; Chaun Lim, Norman Line, Don
i Jerome Nelson, James A. Nelson,
Victor Utgoff, Daniel Weitzel,
Norman Dale Williams and Kel
logg Wilson.
Main Features Start
State: "Only the Valiant," 1:17,
318, 5:19, 7:20, 9:23.
Varsity: "The Thing," 1:33, 3:33,
5:33, 7:33, 9:34.
Husker: "They Live By Night,"
221, 5:21, 8:21. "Night Raiders of
Montana," 1:00, 4;00, 7:00, 10:00.
While campus upkeep takes
care of repairs on the campus
grounds proper, the maintenance
and repair department keeps
things running smoothly inside
the buildings. One of its impor
tant duties is to krep electric cir
cuits in good working order.
One of the most essential sub
divisions of building and grounds,
but probably the one least no
ticed by the students is that of
utilities. However, they would
certainly notice it if their class
rooms were without heat or light
some dark winter morning. Other
utilities include air conditioning
and hot watr for showers in the
physical education departments.
Job Pool
The parasite of the department
of buildings and grounds is the
revolving department. It lives off
the needs of the other eight de
partments. It is composed of the
job pooL which keeps a flock of
skilled and unskilled laborers on
hand for use in other, depart
ments; the auto shop, which re
pairs the vehicles used in other
subdivisions; and the auto rental
pool, an accessory for use in busi
ness for the University. Anyone
who is a member of the faculty
or is a student at the University
can rent one of these automobiles
for business purposes and may
drive it to any spot in the coun
try, if needs be.
Havings been started only a
short time ago, this car rental
pool began with one Buick. Now
it has a host of vehicles to fa
cilitate business and class proj
ects for those affiliated with the
University. A nominal rate is
charged per mile.
Even though the department of
buildings and grounds performs
Amidst Pompous Ceremony,
Silently in Mud, Flower Pots,
By Amy Palmer
Ivy Day, University of Ne
braska's oldest tradition, has a
long history with a slow begin
ning. It all began some 54 years ago
in 1898 when they called it Sen
ior Class Days and only those so
honored were allowed to attend.
That first year the ivy was plant
ed accompanied by many long
and tiring speeches. In the con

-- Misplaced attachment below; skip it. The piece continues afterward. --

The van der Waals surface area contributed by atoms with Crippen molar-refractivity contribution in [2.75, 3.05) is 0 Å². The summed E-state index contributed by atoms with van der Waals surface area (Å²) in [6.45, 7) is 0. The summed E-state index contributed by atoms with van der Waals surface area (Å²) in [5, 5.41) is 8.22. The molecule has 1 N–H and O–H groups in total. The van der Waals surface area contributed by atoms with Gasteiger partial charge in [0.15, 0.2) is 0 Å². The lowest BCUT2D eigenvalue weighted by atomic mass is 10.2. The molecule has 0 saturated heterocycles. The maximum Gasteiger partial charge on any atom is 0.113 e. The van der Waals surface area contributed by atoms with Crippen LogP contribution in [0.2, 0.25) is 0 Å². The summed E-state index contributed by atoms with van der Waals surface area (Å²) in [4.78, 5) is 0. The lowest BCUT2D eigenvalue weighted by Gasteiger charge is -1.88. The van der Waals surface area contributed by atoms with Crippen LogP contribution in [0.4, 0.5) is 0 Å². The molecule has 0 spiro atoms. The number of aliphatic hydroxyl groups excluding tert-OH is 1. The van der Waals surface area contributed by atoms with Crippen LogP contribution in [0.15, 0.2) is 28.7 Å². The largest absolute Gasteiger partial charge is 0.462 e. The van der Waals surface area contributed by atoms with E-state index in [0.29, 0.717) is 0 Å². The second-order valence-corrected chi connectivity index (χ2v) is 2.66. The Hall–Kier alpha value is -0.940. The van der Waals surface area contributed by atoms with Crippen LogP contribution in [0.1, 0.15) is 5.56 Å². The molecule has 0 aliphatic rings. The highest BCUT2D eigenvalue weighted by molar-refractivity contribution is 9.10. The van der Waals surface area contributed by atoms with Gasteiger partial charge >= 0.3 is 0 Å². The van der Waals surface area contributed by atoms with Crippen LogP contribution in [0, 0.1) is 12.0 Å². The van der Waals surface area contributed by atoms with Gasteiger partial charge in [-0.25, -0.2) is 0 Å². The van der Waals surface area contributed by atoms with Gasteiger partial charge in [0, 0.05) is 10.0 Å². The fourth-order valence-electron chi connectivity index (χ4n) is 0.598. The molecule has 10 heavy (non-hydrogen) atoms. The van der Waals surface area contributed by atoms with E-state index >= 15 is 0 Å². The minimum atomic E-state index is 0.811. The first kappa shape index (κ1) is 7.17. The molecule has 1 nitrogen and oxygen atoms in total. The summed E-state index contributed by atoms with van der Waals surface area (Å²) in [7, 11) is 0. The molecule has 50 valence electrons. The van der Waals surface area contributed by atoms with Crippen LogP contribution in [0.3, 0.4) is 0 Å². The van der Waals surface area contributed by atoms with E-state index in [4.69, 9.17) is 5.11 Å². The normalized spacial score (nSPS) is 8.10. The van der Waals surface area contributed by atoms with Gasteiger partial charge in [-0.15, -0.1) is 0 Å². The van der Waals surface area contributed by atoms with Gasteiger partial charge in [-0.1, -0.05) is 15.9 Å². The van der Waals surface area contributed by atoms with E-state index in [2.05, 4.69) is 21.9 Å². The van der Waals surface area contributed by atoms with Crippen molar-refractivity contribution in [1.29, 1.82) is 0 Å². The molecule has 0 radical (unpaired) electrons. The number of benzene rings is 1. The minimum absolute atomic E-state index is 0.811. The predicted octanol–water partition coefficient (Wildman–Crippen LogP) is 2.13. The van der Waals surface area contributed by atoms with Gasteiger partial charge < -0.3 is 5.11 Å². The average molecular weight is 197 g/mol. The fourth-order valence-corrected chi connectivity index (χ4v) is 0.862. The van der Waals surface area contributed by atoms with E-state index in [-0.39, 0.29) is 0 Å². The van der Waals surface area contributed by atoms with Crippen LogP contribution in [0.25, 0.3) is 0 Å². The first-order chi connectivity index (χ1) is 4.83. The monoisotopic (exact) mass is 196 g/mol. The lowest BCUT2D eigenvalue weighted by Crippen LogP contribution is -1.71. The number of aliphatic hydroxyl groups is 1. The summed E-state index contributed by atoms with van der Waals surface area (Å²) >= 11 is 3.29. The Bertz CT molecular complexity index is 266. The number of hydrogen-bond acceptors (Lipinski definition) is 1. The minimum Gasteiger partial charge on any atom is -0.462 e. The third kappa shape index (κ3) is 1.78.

fusion everyone forgot where
they planted the ivy and that
alone remains a secret.
By 1901 the Idea had become
accepted and the name was
changed to Ivy Day. That year
also saw a lot of changes.
There was the presentation of
the class orator, poet and gift
from the senior class. In a dra
matic ceremony, the president of
the senior class turned over the
ivy trowel to the junior class
First Tapping
In 1903 another addition came
as the tradition became more
firmly entrenched. The Innocents
had their first tapping and a May
pole dance was innovated. How
ever, this did not survive.
By 1905 the Mortar Boards had
started tapping prospective mem
bers. In that year a Schilling
Linden tree was planted in honor
of the German poet. This tree is
still on campus and is near the
spot where the ceremonies are
now held.
The ivy chain was first car
ried in 1910 by 50 girls who wan
dered around campus. They were
put to a better use in 1912 when
the first Ivy Day queen was
crowned. She made a dramatic
entrance riding in a poppy-covered
'rickshaw donated by Wil
liam Jennings Bryan. It was
pulled by the Mortar Boards, To
entertain the new royalty there
was a quartet and baseball game.
Service Flag
A service flag with stars rep
resenting University boys in serv
ice was presented during the
ceremonies in 1918. Ivy from the
Doughboys in France was plant
ed both then and the next year.
The Lord of May was presented
the year the war was over, but
this too was voted down. It em
barrassed the boys.
During the '20's all of thesing-
mum m
mm mm
1-1 COO"
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AUTO RENTAL POOL This mechanic, another of the many
employees in the vast organization of the department of build
ing and grounds, is repairing one of the many cars in the auto
rental pool, a service which has been set up for exclusive use
in business trips for the University.
a good many useful services, it,
receives its share of "boners" too.
Elephant Bones
Fowler rem'embers the time,
during the rush and uproar of a
game day, that one faculty mem
ber called him. The man wanted
to know what he should do with
the elephant bones in the base
ment of one of the old buildings
that was being torn down at 15th
and U streets.
"I thought he was kidding,"
said Fowler. "However, he
seemed quite sincere. Even so, I